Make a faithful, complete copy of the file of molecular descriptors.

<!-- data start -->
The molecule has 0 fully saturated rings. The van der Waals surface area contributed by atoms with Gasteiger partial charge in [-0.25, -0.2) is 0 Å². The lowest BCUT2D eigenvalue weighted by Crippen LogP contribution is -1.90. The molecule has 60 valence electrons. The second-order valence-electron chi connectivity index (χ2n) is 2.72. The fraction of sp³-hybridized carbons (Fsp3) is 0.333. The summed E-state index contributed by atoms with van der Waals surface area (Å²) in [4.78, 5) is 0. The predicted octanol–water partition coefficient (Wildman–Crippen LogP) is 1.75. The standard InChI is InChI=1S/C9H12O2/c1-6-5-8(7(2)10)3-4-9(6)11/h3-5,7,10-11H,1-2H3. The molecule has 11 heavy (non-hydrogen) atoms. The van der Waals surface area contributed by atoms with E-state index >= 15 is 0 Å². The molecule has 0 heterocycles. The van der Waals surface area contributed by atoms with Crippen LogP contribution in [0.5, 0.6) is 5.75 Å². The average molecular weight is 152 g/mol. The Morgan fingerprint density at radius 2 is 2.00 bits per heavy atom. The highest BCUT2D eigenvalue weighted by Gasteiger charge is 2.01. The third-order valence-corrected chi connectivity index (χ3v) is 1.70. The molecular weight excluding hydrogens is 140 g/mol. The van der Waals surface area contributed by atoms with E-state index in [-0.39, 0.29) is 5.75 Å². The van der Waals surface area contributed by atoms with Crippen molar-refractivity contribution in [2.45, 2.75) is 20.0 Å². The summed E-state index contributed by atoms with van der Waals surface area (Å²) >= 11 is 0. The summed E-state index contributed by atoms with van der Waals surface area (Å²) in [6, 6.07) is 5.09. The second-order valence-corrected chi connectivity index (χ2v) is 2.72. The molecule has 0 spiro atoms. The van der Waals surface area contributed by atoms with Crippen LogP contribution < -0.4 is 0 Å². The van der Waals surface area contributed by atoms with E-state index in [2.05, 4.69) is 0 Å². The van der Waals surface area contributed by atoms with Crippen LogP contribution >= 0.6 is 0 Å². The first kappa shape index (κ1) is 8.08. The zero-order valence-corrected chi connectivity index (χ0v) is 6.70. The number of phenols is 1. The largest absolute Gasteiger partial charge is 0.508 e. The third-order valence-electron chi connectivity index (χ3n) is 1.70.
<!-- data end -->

The molecule has 0 fully saturated rings. The van der Waals surface area contributed by atoms with Gasteiger partial charge in [-0.25, -0.2) is 0 Å². The lowest BCUT2D eigenvalue weighted by Crippen LogP contribution is -1.90. The molecule has 60 valence electrons. The second-order valence-electron chi connectivity index (χ2n) is 2.72. The fraction of sp³-hybridized carbons (Fsp3) is 0.333. The summed E-state index contributed by atoms with van der Waals surface area (Å²) in [4.78, 5) is 0. The predicted octanol–water partition coefficient (Wildman–Crippen LogP) is 1.75. The standard InChI is InChI=1S/C9H12O2/c1-6-5-8(7(2)10)3-4-9(6)11/h3-5,7,10-11H,1-2H3. The molecule has 11 heavy (non-hydrogen) atoms. The van der Waals surface area contributed by atoms with E-state index >= 15 is 0 Å². The molecule has 0 heterocycles. The van der Waals surface area contributed by atoms with Crippen LogP contribution in [0.5, 0.6) is 5.75 Å². The average molecular weight is 152 g/mol. The Morgan fingerprint density at radius 2 is 2.00 bits per heavy atom. The highest BCUT2D eigenvalue weighted by Gasteiger charge is 2.01. The third-order valence-corrected chi connectivity index (χ3v) is 1.70. The molecular weight excluding hydrogens is 140 g/mol. The van der Waals surface area contributed by atoms with E-state index in [-0.39, 0.29) is 5.75 Å². The van der Waals surface area contributed by atoms with Crippen molar-refractivity contribution in [2.45, 2.75) is 20.0 Å². The summed E-state index contributed by atoms with van der Waals surface area (Å²) >= 11 is 0. The summed E-state index contributed by atoms with van der Waals surface area (Å²) in [6, 6.07) is 5.09. The second-order valence-corrected chi connectivity index (χ2v) is 2.72. The molecule has 0 spiro atoms. The van der Waals surface area contributed by atoms with Crippen LogP contribution < -0.4 is 0 Å². The van der Waals surface area contributed by atoms with E-state index in [2.05, 4.69) is 0 Å². The van der Waals surface area contributed by atoms with Crippen LogP contribution >= 0.6 is 0 Å². The first kappa shape index (κ1) is 8.08. The zero-order valence-corrected chi connectivity index (χ0v) is 6.70. The number of phenols is 1. The largest absolute Gasteiger partial charge is 0.508 e. The third-order valence-electron chi connectivity index (χ3n) is 1.70.